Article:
I find Melodyne is just as good if not better at any other software for finding the key, but I’ve noticed that people in the past would say it wasn’t too great. For instance, in this Reddit thread from 2018, people argued that it wasn’t capable of finding or manually changing the key, which is obviously untrue as I’ve shown in this article.
As I said earlier though, this could be because of a previous iteration of Melodyne, ie, Melodyne 4, or some other limitation they were unaware of. Ultimately, if you find Melodyne isn’t getting the right key, you can set it yourself manually using the tools I’ve shown in this article. For clarity’s sake, I should go through it quickly one more time.
How to Fix the Key Manually in Melodyne If It’s Wrong?
To fix an incorrect key signature transfer in Melodyne, click on the sharps icon at the bottom of the interface, select a note on the PItch Grid, then choose “Notes Reflect Scale Changes” followed by “Tuning and Mode.” Select the proper major or minor key after by clicking on the corresponding note.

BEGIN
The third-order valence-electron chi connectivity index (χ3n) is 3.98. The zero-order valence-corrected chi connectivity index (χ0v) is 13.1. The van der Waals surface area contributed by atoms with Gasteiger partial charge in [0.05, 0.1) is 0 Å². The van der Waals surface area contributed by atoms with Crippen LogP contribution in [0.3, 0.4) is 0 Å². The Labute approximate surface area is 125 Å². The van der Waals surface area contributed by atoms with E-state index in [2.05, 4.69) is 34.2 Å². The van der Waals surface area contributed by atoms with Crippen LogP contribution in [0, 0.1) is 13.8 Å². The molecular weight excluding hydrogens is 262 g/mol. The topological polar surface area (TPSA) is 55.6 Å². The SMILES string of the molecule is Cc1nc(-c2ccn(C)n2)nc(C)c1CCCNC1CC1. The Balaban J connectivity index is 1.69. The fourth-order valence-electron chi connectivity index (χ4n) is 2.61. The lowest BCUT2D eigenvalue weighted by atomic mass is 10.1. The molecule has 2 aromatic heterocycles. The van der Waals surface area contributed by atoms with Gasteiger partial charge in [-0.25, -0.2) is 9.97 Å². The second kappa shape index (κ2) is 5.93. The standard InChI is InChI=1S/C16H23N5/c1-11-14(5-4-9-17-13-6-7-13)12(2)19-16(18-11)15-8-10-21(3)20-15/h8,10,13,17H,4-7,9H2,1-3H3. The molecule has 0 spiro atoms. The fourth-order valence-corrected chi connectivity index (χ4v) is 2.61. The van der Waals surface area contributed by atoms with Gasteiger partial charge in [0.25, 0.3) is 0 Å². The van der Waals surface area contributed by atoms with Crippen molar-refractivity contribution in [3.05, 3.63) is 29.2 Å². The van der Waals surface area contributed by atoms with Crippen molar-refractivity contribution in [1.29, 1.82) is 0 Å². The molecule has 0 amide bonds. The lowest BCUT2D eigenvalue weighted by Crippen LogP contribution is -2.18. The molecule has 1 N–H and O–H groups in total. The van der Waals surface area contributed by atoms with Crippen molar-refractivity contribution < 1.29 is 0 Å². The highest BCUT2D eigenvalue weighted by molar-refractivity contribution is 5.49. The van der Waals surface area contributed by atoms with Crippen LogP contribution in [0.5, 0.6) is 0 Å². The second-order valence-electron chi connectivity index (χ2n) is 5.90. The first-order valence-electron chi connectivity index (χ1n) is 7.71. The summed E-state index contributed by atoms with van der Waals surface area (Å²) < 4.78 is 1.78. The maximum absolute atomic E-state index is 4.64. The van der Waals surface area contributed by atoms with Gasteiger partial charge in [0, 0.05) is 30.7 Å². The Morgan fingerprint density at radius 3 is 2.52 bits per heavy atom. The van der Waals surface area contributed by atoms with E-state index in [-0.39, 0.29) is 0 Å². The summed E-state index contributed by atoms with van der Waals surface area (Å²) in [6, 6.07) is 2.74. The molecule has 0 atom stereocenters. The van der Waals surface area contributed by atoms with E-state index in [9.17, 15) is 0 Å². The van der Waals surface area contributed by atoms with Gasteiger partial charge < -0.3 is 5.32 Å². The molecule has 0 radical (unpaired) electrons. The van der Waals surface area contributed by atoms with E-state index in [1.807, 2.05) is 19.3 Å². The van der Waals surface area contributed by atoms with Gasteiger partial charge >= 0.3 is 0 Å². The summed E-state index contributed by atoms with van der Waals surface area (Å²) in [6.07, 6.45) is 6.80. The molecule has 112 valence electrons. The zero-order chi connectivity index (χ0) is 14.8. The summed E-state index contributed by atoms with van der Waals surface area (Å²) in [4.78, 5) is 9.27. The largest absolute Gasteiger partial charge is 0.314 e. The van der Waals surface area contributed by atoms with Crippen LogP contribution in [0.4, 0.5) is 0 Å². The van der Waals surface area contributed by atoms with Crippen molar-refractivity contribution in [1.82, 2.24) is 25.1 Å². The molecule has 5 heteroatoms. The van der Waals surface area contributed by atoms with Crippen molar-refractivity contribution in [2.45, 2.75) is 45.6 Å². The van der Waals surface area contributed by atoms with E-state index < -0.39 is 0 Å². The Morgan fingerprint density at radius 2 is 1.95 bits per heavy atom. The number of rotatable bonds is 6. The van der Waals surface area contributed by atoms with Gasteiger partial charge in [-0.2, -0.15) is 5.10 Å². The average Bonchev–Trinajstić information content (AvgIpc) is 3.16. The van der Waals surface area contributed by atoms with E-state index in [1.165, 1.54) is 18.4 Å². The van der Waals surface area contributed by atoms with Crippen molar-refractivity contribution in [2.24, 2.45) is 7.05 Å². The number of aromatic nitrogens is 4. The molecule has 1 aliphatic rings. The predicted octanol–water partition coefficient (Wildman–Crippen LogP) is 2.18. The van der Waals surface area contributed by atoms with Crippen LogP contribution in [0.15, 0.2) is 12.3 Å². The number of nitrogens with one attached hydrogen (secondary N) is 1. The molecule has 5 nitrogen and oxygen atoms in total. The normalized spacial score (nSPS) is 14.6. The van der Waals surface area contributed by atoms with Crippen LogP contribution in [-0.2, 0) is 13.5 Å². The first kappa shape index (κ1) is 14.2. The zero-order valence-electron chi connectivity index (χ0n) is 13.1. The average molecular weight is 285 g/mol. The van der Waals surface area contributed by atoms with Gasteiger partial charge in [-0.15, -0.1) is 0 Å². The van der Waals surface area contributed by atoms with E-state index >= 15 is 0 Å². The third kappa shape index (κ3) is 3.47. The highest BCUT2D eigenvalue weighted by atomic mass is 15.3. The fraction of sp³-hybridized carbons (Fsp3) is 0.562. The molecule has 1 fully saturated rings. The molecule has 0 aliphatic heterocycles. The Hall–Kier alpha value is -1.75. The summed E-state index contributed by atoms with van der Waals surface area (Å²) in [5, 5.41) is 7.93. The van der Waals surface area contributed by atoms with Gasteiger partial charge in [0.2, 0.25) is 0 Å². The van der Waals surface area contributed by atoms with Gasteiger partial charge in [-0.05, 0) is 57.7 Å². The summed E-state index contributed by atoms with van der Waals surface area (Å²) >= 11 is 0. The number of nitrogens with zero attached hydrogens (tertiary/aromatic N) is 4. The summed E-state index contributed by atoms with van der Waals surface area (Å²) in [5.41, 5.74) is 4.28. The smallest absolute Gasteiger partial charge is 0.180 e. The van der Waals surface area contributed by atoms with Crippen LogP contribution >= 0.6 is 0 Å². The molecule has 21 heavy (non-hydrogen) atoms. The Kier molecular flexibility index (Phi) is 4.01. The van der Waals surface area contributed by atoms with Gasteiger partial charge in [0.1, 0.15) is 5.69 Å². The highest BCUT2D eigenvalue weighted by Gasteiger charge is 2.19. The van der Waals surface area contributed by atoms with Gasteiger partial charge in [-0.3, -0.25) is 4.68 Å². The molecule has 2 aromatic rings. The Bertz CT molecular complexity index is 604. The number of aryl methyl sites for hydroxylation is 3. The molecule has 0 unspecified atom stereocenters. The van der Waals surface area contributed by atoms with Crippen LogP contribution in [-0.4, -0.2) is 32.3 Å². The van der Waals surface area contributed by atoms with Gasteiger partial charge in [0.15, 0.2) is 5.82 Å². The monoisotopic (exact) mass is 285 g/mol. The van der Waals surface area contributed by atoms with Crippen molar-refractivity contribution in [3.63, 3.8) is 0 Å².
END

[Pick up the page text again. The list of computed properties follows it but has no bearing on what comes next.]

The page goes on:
More Melodyne Articles
- How to Add Vibrato in Melodyne [SUPER SIMPLE]
- How to Find Melodyne Files (Where They’re Stored)
- Can Melodyne Fix Bad Vocals? [ANSWERED]
- Why Can’t I Hear My Audio in Melodyne [ANSWERED]
Important Things to Note About Changing the Key In Melodyne
1) Large Changes in Pitch Will Begin to Make Your Recordings Sound Weird
For fun, you can go ahead and change the pitch of your recordings up a perfect fifth, or maybe even an octave, just to see how everything sounds. Melodyne is certainly the best at doing this compared to all of the software out there because it can make big pitch changes without the “chipmunk effect.”
That said, I find Melodyne does the best job for small, specific, and nuanced changes to many different notes, rather than sweeping changes across the board to all notes. For example, using the pitch modulation, pitch drift, timing, and amplitude tools just a little bit is often how you get the best sound.